Type: Programming / Co-Op
Time to play: < 60 minutes (Teaching: 10 minutes)
Best played with: 2-4 players (Best with 4)
You can take two actions – what, that’s all? Well, you can take one more each turn – OK. You have to do that every turn though – what everything? Yes and you take damage!
That’s what will go through your head as you start to read the rules for Mechs vs Minions, but this brilliantly simple game is tough, well balanced and very innovative. If you have played a programming gaming, like Colt Express, you will recognise the core mechanic of this game; a game where you find yourself guessing what will happen in the future, where other players will be and what will you get next turn!
Mechs vs Minions starts with a very basic mission where you have plenty of time to think about how things work and where the enemies are coming at you slowly. If this all feels a bit pedestrian, it quickly becomes complex as you realise that executing the same command line time and time again means you go forward a lot more than you mean to, or that you end up facing backwards!
Now I don’t want to put any spoilers for the campaign in this review, but this is a game that builds as campaign develops. You will fight tougher opposition. You will suffer worse damage. You will get more time pressure! All of this will build up the pressure you are under to achieve a really interesting challenge.
So what can I say without spoiling the campaign. Well this is a game that really benefits from a full group of players taking on the spirit of the instructions – let each other make choices and try to complete the campaign objectives. The game leans into this with a complex set of choices for each player – it’s hard to track your own path over multiple turns let alone the whole team! As for focusing on the campaign – each campaign setting is very thematic. It builds on the map pieces available in the box, and adds new rules and pieces throughout.
Every time you think you have the game figured out there is a new little mechanic that just perfectly ups the difficult one step further. It’s not taking it beyond the players, but it’s adding a layer more for the players to think through with each new card.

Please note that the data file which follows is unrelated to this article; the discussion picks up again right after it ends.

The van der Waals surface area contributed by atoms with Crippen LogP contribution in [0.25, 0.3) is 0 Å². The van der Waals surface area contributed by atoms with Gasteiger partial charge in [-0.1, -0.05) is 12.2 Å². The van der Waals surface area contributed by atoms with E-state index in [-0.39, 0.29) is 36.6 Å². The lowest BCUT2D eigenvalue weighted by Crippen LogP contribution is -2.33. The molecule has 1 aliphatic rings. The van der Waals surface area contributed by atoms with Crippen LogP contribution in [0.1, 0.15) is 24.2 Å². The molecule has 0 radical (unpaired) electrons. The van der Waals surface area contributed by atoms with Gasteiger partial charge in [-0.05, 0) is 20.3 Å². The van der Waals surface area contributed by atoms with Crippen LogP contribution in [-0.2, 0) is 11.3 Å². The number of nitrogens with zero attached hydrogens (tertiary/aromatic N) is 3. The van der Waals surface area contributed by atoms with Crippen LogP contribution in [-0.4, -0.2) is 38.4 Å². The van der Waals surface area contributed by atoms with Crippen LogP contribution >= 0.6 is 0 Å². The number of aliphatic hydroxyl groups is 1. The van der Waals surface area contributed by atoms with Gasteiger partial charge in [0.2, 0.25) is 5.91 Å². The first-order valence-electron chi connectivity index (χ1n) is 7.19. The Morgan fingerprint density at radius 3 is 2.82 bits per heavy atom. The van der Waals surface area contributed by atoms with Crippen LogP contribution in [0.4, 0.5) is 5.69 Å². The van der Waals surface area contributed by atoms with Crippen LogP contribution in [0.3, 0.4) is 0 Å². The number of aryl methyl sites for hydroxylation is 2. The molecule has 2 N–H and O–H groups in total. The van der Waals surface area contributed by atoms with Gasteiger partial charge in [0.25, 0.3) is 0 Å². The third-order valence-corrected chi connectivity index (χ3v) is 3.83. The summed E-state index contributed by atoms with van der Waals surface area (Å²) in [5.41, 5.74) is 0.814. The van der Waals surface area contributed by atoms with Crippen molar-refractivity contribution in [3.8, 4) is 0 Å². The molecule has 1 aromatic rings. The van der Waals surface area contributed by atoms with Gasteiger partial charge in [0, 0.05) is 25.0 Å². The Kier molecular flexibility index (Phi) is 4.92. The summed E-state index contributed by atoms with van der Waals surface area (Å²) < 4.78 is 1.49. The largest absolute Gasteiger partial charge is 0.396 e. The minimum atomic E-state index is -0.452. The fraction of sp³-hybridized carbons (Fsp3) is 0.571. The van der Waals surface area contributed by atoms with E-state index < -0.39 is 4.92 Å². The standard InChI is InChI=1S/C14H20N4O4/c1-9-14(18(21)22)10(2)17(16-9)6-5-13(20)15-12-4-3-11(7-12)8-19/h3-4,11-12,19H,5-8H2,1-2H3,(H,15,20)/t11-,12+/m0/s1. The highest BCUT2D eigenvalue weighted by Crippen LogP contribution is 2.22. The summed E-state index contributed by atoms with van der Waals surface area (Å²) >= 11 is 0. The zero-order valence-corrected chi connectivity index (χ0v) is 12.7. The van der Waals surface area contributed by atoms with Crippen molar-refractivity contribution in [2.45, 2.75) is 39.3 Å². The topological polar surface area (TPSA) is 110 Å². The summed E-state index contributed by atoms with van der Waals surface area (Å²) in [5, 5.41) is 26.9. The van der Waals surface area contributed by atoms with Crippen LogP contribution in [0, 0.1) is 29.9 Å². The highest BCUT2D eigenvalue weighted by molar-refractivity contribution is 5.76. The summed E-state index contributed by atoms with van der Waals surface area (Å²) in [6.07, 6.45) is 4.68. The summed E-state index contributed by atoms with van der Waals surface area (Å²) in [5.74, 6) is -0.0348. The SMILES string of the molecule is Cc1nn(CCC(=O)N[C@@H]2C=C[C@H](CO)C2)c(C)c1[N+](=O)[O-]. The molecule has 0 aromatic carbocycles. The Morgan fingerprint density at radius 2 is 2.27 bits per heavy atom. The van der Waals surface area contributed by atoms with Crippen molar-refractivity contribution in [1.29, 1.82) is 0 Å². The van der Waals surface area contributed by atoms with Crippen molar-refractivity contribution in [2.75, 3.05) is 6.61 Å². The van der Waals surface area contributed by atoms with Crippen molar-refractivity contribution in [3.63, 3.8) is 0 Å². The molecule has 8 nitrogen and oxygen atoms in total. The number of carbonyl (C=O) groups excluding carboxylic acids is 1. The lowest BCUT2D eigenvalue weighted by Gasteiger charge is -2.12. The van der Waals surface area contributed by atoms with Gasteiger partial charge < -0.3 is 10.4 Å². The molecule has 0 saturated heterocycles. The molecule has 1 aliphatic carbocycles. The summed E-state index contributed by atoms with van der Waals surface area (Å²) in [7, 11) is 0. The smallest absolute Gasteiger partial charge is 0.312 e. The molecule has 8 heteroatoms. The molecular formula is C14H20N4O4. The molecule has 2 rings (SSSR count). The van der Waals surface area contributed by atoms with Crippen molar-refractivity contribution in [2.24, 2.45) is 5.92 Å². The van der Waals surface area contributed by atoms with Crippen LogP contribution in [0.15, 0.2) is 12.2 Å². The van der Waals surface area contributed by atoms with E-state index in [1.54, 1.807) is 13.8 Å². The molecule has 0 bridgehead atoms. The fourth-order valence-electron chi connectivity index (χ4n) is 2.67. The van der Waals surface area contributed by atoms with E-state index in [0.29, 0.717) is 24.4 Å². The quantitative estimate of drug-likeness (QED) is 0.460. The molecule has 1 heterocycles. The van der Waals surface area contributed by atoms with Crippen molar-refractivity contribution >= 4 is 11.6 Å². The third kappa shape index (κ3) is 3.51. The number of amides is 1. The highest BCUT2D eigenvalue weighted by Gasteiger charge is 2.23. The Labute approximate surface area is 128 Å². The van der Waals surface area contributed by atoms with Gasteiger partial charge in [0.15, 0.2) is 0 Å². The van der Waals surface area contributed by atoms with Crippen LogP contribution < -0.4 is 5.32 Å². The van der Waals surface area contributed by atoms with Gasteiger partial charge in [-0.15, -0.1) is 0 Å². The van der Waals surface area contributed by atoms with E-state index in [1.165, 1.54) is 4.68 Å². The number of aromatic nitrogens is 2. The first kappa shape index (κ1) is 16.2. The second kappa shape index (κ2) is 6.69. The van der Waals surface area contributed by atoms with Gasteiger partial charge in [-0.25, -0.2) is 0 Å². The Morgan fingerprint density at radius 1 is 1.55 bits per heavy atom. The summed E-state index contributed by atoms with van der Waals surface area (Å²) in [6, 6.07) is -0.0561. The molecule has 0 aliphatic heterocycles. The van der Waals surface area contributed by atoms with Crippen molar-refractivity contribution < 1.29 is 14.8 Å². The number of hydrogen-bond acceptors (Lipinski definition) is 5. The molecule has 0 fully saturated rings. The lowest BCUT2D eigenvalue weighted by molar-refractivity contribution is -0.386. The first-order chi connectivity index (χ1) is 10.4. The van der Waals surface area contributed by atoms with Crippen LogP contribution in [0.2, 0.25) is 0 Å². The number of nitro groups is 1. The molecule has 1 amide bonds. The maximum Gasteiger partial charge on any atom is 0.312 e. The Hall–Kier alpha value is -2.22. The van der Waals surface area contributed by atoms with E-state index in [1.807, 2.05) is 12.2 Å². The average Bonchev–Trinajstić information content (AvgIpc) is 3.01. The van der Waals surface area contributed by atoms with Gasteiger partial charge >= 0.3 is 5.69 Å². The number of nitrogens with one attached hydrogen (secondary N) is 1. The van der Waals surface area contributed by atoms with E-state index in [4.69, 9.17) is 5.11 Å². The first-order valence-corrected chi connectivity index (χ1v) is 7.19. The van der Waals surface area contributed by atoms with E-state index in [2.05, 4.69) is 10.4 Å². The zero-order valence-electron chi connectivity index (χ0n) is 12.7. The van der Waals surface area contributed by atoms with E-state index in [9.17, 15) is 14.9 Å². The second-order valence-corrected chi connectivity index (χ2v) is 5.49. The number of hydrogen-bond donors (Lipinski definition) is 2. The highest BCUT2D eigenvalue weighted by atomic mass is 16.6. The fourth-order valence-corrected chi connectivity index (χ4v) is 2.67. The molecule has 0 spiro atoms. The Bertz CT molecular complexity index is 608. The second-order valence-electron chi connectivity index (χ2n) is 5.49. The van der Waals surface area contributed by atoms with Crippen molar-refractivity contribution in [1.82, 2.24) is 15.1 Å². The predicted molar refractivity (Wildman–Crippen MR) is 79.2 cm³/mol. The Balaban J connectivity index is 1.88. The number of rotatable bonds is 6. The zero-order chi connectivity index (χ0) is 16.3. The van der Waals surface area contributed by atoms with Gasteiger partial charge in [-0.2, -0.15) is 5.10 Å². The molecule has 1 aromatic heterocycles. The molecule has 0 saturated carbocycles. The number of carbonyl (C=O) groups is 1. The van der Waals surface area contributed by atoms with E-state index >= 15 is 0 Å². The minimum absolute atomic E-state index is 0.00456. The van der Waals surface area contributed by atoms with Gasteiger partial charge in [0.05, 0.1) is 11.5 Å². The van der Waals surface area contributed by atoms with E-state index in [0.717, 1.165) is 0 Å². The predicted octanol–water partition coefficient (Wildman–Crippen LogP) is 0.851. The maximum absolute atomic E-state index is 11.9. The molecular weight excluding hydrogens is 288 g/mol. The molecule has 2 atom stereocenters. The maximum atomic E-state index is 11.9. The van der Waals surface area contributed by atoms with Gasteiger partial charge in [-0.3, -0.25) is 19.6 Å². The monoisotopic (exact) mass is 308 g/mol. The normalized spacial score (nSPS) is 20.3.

The game is also incredibly comic at times – whole player turns spinning on the spot, or one player doing the equivalent moves to the time warp! These are the moments where re-programming or repairing are needed, but are also the turns that make the game. This comic lack of control as you execute exactly what you planned, makes this game feel like the wacky races of minion fighting dungeon crawl games.
I would also add that players can drop in and out. The difficulty does move up but in small steps and not leaps – players dropping out and in will feel familiar with old problems and not overwhelmed by rules. Even new players late in the game can jump in and leave it to the rest of the party at first as they build out their own command line.
Does this mean the game is for everyone? Sadly not, and it’s not just the access to a copy of this (which is now very difficult!). The game is a comic and short game, but it doesn’t present opportunities for real heroic actions or for great conflicts. The game’s simplicity is part of its charm but it does seem to prevent this developing to a more filling and memorable campaign. So if you have come looking for an epic novel in a board game – you will be disappointed.
Of course, it’s a co-op and that brings the usual alpha gamer risks, and the potential for players to feel they barely contributed to the win (particularly if you spent half the game facing the back wall). However a little co-operation goes a long way here and the team is demonstrably better together than the four solo players.
- If you like puzzles and well paced, light co-operatives you will find a lot in this box
- If you have a need for a deep story arc, characters that matter or agency that develops – perhaps time to dust off the D&D books and stay clear of this
- If you win at this game, crack open the next envelope!